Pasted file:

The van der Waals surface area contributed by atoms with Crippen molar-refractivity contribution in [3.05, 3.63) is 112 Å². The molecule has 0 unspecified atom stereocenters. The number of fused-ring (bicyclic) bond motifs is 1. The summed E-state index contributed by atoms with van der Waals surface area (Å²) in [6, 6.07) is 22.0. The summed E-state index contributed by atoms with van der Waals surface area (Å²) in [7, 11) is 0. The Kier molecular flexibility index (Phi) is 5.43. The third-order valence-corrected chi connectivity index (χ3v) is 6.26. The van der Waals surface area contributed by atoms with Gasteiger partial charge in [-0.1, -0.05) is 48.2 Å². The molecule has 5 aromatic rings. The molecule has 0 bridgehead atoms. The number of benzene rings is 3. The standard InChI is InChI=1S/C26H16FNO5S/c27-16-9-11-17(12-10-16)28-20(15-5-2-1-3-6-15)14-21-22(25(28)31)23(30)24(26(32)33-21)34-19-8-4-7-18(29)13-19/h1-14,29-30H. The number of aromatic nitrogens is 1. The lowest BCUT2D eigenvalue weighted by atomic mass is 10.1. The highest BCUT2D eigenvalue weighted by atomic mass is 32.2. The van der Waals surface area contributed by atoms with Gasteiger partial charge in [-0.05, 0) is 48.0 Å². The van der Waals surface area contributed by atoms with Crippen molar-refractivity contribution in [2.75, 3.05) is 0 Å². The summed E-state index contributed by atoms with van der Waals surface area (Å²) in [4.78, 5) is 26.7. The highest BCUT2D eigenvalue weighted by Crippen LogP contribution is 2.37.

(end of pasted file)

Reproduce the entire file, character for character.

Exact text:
The van der Waals surface area contributed by atoms with Crippen molar-refractivity contribution in [3.05, 3.63) is 112 Å². The molecule has 0 unspecified atom stereocenters. The number of fused-ring (bicyclic) bond motifs is 1. The summed E-state index contributed by atoms with van der Waals surface area (Å²) in [6, 6.07) is 22.0. The summed E-state index contributed by atoms with van der Waals surface area (Å²) in [7, 11) is 0. The Kier molecular flexibility index (Phi) is 5.43. The third-order valence-corrected chi connectivity index (χ3v) is 6.26. The van der Waals surface area contributed by atoms with Gasteiger partial charge in [-0.1, -0.05) is 48.2 Å². The molecule has 5 aromatic rings. The molecule has 0 bridgehead atoms. The number of benzene rings is 3. The standard InChI is InChI=1S/C26H16FNO5S/c27-16-9-11-17(12-10-16)28-20(15-5-2-1-3-6-15)14-21-22(25(28)31)23(30)24(26(32)33-21)34-19-8-4-7-18(29)13-19/h1-14,29-30H. The number of aromatic nitrogens is 1. The lowest BCUT2D eigenvalue weighted by atomic mass is 10.1. The highest BCUT2D eigenvalue weighted by atomic mass is 32.2. The van der Waals surface area contributed by atoms with Gasteiger partial charge in [-0.05, 0) is 48.0 Å². The van der Waals surface area contributed by atoms with Crippen molar-refractivity contribution in [2.75, 3.05) is 0 Å². The summed E-state index contributed by atoms with van der Waals surface area (Å²) in [4.78, 5) is 26.7. The highest BCUT2D eigenvalue weighted by Crippen LogP contribution is 2.37.